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in Wildlife gardening
Lib........yes I understand.........I think it is the gulls and crows which are pretty awful to watch. The Hawks tend to hold and squeeze and, in my experience, the prey is dead before they begin to pluck and dismember.
As to the larger birds living longer and learning new tricks.......in the long term that's how species evolve isn't it ?
I suppose that is the way we got where we are today ........disgusting habits and all
Last year, we had to watch a very new Collared dove youngster...........in fact just had it's first feed from parent (or first that we were able to see anyway.)..........a crow came and attacked it in the nest but flew off when I went out in the garden. The youngster, obviously dead, was left draped over the nest. Our neighbours were horrified..........wanted me to climb up the tree and dispose of the little dove. Pointless to do that and I explained the crow would be back to collect it's meal.....sure enough, within the hour, crow came and retrieved it's booty. It's sad to watch but nature is nature and little you can do to alter it.
Do you remember that observation......"If you want to see the most dangerous animal on earth, just look in the mirror" ? Awful but true unfortunately.
Sorry....wasn't meaning to rant
Nature is cruel- it has to be to exist.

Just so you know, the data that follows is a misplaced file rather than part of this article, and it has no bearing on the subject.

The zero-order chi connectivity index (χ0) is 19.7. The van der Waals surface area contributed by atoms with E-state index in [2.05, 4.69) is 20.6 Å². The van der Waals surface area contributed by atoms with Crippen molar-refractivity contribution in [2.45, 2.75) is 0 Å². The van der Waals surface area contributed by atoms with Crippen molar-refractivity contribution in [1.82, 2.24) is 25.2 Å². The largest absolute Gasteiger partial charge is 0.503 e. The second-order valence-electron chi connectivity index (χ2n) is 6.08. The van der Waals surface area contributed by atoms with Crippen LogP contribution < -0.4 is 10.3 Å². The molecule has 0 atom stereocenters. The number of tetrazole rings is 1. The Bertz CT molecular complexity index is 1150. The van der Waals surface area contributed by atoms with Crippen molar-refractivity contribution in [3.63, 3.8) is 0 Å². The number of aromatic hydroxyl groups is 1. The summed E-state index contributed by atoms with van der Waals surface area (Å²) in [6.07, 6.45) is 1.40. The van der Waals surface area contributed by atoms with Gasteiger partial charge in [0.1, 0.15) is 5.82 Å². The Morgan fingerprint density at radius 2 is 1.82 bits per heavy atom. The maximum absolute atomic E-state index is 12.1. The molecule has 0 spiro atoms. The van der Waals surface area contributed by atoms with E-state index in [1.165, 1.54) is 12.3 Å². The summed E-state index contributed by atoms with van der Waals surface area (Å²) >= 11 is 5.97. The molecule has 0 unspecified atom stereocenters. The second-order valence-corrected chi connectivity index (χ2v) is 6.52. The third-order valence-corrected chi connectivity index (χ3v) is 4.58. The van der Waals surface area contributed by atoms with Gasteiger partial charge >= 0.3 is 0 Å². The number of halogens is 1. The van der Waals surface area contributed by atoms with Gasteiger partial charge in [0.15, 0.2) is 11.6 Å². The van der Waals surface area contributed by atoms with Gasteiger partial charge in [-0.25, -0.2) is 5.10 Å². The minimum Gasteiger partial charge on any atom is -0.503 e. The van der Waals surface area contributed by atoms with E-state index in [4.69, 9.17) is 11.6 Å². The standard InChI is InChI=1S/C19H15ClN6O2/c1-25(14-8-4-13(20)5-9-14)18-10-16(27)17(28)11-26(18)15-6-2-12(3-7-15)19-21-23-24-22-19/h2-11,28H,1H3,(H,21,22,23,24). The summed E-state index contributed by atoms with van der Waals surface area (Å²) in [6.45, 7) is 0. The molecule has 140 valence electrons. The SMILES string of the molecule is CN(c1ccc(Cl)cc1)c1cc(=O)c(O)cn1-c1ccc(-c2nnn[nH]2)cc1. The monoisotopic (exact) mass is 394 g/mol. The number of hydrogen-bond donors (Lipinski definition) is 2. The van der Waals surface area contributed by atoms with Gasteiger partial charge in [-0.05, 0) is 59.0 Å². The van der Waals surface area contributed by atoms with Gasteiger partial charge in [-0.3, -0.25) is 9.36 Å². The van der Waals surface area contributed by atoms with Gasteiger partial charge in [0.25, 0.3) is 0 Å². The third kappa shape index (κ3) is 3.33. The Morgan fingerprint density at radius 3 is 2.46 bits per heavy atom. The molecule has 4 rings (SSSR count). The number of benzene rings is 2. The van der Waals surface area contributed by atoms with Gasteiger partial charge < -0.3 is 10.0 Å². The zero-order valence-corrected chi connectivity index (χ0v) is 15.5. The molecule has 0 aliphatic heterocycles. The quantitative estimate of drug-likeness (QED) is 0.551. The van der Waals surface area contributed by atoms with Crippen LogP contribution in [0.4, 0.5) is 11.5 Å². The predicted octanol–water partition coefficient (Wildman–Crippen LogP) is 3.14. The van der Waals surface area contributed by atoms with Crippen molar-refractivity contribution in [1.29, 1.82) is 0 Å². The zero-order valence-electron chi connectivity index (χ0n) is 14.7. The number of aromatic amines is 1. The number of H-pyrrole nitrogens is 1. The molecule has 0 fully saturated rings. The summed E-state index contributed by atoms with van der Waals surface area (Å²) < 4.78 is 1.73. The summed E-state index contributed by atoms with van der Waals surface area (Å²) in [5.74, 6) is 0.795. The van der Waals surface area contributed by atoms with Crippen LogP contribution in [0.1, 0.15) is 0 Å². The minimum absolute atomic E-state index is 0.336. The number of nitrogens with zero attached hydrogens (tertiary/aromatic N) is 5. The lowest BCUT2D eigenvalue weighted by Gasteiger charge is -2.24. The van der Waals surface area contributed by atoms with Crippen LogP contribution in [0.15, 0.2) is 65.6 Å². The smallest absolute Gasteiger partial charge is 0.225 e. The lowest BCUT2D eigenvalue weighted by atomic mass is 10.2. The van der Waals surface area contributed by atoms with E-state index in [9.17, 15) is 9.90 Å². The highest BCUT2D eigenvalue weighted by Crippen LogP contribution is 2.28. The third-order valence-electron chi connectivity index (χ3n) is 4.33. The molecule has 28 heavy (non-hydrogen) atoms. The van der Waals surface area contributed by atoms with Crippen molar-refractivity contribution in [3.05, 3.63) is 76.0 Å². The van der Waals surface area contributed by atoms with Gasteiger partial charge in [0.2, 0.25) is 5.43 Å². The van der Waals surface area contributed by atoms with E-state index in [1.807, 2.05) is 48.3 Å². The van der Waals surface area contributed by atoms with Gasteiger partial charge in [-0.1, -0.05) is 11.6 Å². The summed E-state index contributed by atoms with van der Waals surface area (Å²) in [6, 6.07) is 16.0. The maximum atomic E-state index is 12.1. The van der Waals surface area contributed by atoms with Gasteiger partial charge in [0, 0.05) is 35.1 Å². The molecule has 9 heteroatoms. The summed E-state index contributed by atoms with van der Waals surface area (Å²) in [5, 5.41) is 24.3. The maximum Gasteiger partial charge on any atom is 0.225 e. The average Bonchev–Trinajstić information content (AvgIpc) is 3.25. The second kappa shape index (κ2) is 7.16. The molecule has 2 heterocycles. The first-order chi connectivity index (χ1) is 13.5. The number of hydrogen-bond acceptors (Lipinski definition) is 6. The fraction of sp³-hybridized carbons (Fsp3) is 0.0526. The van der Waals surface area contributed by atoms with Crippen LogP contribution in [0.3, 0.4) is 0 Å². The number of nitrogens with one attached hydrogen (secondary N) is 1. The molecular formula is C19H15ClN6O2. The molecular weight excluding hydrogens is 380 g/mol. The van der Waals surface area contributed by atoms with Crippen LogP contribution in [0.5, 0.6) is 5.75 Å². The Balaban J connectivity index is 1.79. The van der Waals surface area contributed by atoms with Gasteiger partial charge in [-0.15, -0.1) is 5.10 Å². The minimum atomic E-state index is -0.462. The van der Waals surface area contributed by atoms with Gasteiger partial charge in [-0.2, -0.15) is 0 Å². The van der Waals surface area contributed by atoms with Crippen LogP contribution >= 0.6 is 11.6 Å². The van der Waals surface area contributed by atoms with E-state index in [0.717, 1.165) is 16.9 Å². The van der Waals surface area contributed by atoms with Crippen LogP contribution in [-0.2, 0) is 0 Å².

Once a work colleague and I rescued some swallows whose mud house had collapsed into a drain after a downpour. We fed them cat food with tweezers over night until we were able to rig up a contraption in the eaves. The parents had stuck around and were feeding them again, now in their plastic glue pot nest.
Some days later they had all disappeared- a feather nearby made us think it was an owl... As humanzees we could have just let them drown/ freeze to death in the drain but at least this way they fed something else.
We can't save everything; that was the point I meant to make
You both speak wisely
Sadly nature is indeed cruel in our eyes but you can safely bet that Sparrowhawks are not in danger of destroying this very planet on which we live. What may seem even crueller is the fact that Sparrowhawk chicks are hatching at the same time as baby Blue Tits are leaving the nest.This gives the adult Sparrowhawks a plentiful food supply with which to feed their own hungry chicks just at the right time.How they know when to time this I don't know,but its that brutal kind of logic that nature possesses and it works.The upside of this though is that there will always be some Blue Tits survive to continue the species.
They don't 'know' how to time it.
Their distant ancestors raised their young at various times; those that raised them at the same time as the blue tits' ancestors had plenty of food and so their young were more likely to survive and raise chicks of their own, carrying the 'gene for' raising young at that time. Those that tried to raise their young at a different time were less successful.
That's what Darwin discovered 170 or so years ago (only he used different examples).
Much the same with Herons and elvers